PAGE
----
To be honest, the value that Nick has demonstrated so far is his ability to generate enthusiasm and interest. Consider that all NeoHaskell amounts to right now is a website with nebulous aims and promises, yet we’re all talking about it. We’d all like him to provide something more substantial soon, but the enthusiasm is something we can work with.

I think, how about this?

I originally pitched SparkPool.IO for the hackathon, named after Simon Marlow’s lazy parallelism model. That is to say, parts of the open source ecosystem in Haskell are low on labor (if we can do anything for Maerwald, please do so!). SparkPool.IO would aim to connect open source projects seeking help with people looking for open source development work; remember that at least of 4 years ago, FOSS on your resume was a way to get an interview.

A big advantage of this is that since existing Haskell frameworks still use HTML, CSS, and Javascript, we could use the rubberneckers, well-wishers, and enthusiasts without Haskell skills to help build the frontend.

We could do this with the three primary Haskell web frameworks, IHP, Yesod, and Servant, to offer a selection of Haskell possibilities.

The idea would be to rush through the initial website to see how fast we can get a prototype up in the Haskell web frameworks, but afterwards, we are likely to be able to identify flaws in the existing frameworks.

Then, we can pivot onto addressing one or more of these flaws, providing lasting value to the Haskell ecosystem.

The worst possible thing NeoHaskell can do is to scare people that attempts at “demotic Haskell” or “accessible Haskell” are all going to be vaporware, making it harder for future attempts in this direction to succeed. A Hackathon oriented around providing a visible, tangible product can show that:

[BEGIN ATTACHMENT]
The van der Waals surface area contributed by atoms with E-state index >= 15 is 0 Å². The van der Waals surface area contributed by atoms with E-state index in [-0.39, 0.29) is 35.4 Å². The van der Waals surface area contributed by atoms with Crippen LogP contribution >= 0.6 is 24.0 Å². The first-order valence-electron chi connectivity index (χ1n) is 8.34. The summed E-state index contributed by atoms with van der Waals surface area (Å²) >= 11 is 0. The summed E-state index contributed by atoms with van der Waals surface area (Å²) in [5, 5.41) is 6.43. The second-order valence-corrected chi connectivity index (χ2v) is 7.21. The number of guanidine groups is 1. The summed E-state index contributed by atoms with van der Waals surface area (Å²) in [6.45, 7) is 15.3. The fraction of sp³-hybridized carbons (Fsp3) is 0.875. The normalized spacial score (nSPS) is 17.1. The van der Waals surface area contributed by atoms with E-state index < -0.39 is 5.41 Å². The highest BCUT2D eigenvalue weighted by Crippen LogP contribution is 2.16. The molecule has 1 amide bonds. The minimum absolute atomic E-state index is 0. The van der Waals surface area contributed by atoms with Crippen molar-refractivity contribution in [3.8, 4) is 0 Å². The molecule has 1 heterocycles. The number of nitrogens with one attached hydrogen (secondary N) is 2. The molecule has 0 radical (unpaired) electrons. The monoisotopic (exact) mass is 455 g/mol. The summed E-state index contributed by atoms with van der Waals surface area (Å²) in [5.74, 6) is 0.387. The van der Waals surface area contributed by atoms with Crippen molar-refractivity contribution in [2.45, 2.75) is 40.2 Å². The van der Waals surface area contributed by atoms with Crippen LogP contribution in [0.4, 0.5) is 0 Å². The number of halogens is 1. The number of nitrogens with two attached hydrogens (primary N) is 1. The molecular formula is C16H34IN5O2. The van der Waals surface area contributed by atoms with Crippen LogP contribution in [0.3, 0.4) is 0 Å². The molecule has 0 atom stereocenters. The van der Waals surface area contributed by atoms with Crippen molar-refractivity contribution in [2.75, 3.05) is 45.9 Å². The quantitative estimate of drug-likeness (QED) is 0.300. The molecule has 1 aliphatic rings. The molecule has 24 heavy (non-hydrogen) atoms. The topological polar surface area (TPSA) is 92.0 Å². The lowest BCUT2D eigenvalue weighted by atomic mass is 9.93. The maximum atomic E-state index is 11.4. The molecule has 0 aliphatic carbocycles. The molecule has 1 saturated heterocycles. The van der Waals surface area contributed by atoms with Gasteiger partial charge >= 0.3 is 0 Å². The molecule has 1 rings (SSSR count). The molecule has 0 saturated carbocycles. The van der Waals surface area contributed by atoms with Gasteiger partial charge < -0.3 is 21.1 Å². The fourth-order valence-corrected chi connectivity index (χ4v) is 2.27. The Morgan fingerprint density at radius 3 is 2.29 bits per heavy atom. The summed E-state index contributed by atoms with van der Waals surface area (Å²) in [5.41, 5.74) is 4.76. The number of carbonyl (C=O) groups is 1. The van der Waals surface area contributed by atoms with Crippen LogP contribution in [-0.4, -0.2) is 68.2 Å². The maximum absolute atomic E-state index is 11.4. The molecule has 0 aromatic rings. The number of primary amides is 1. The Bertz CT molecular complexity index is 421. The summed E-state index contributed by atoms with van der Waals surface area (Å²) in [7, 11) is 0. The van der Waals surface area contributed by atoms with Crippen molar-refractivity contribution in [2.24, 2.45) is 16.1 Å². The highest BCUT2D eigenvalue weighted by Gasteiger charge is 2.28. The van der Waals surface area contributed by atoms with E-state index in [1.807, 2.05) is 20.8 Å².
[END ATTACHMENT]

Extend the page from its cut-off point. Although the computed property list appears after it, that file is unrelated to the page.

• Haskellers can be very pragmatic people who make things.
  • Haskell is suitable for the fast prototyping of products, from conception to product.
  • That Haskell can be learned in a hands-on project, with the appropriate guidance.
  • That even if NeoHaskell might be a nothingburger, Haskellers can still grasp opportunity and turn it into a productive venue for educating people on Haskell.
  • That Haskellers can and will fix problems with their ecosystem, and that Haskell is not stagnant.

But of course, when I was asking around, everyone was busy with their own work, so maybe there’s better or more interesting ideas for exploiting the opportunity we’ve been given?

So while that all does sound like fun, and the SparkPool idea itself is a cool one (I have a similar idea in my journals somewhere)…I feel like the perceptions here are a little disconnected from reality?

Making such a website isn’t a new frontier for Haskell. It’s pretty bog standard stuff nowadays. Maybe 10y ago, there wasn’t enough “proof” of that domain. But by now there’s plenty. (Even 10y ago Haskell was pretty mature on the web app front.)

The other things don’t feel like they need proving either?

  • Haskellers can be very pragmatic people who make things.

Plenty of examples of this to go around!

  • Haskell is suitable for the fast prototyping of products, from conception to product.


  • That Haskell can be learned in a hands-on project, with the appropriate guidance.

This is harder to illustrate, but many Haskellers got their start with a project. I know I did!

  • That even if NeoHaskell might be a nothingburger, Haskellers can still grasp opportunity and turn it into a productive venue for educating people on Haskell.

Don’t Haskellers love teaching people Haskell more than writing Haskell itself already :laughing: